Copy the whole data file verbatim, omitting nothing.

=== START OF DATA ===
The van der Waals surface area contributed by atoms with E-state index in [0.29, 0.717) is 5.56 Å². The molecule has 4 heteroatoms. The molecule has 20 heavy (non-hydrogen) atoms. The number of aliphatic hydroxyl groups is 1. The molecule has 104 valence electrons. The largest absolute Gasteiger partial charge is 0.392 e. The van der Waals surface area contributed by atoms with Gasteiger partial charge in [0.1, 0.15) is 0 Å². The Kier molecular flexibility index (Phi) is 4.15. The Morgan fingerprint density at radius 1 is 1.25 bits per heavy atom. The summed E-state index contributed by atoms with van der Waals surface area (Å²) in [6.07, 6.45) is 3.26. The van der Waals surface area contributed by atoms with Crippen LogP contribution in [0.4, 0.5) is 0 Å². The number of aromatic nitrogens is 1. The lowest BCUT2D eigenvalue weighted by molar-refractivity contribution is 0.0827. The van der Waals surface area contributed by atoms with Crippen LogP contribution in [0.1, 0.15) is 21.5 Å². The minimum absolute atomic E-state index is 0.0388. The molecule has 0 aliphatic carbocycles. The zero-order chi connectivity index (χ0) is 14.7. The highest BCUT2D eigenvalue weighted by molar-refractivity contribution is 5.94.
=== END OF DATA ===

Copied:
The van der Waals surface area contributed by atoms with E-state index in [0.29, 0.717) is 5.56 Å². The molecule has 4 heteroatoms. The molecule has 20 heavy (non-hydrogen) atoms. The number of aliphatic hydroxyl groups is 1. The molecule has 104 valence electrons. The largest absolute Gasteiger partial charge is 0.392 e. The van der Waals surface area contributed by atoms with Gasteiger partial charge in [0.1, 0.15) is 0 Å². The Kier molecular flexibility index (Phi) is 4.15. The Morgan fingerprint density at radius 1 is 1.25 bits per heavy atom. The summed E-state index contributed by atoms with van der Waals surface area (Å²) in [6.07, 6.45) is 3.26. The van der Waals surface area contributed by atoms with Crippen LogP contribution in [0.4, 0.5) is 0 Å². The number of aromatic nitrogens is 1. The lowest BCUT2D eigenvalue weighted by molar-refractivity contribution is 0.0827. The van der Waals surface area contributed by atoms with Crippen LogP contribution in [0.1, 0.15) is 21.5 Å². The minimum absolute atomic E-state index is 0.0388. The molecule has 0 aliphatic carbocycles. The zero-order chi connectivity index (χ0) is 14.7. The highest BCUT2D eigenvalue weighted by molar-refractivity contribution is 5.94.